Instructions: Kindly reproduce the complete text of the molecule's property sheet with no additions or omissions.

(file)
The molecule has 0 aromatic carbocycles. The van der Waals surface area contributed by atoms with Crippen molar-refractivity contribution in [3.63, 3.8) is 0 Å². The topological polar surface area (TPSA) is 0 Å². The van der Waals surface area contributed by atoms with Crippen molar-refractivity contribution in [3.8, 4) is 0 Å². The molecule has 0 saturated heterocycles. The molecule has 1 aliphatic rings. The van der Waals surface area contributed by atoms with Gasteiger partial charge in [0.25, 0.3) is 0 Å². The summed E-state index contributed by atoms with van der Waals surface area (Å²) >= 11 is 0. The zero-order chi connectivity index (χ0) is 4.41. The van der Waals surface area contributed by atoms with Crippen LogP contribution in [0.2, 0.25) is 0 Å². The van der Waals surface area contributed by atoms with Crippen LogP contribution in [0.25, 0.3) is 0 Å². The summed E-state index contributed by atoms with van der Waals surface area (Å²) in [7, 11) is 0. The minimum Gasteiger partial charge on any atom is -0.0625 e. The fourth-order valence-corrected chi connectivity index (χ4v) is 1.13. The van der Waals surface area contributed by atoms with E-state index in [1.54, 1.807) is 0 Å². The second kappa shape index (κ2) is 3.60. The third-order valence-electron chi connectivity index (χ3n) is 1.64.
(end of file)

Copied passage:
The molecule has 0 aromatic carbocycles. The van der Waals surface area contributed by atoms with Crippen molar-refractivity contribution in [3.63, 3.8) is 0 Å². The topological polar surface area (TPSA) is 0 Å². The van der Waals surface area contributed by atoms with Crippen molar-refractivity contribution in [3.8, 4) is 0 Å². The molecule has 0 saturated heterocycles. The molecule has 1 aliphatic rings. The van der Waals surface area contributed by atoms with Gasteiger partial charge in [0.25, 0.3) is 0 Å². The summed E-state index contributed by atoms with van der Waals surface area (Å²) >= 11 is 0. The zero-order chi connectivity index (χ0) is 4.41. The van der Waals surface area contributed by atoms with Crippen LogP contribution in [0.2, 0.25) is 0 Å². The van der Waals surface area contributed by atoms with Crippen LogP contribution in [0.25, 0.3) is 0 Å². The summed E-state index contributed by atoms with van der Waals surface area (Å²) in [7, 11) is 0. The minimum Gasteiger partial charge on any atom is -0.0625 e. The fourth-order valence-corrected chi connectivity index (χ4v) is 1.13. The van der Waals surface area contributed by atoms with E-state index in [1.54, 1.807) is 0 Å². The second kappa shape index (κ2) is 3.60. The third-order valence-electron chi connectivity index (χ3n) is 1.64.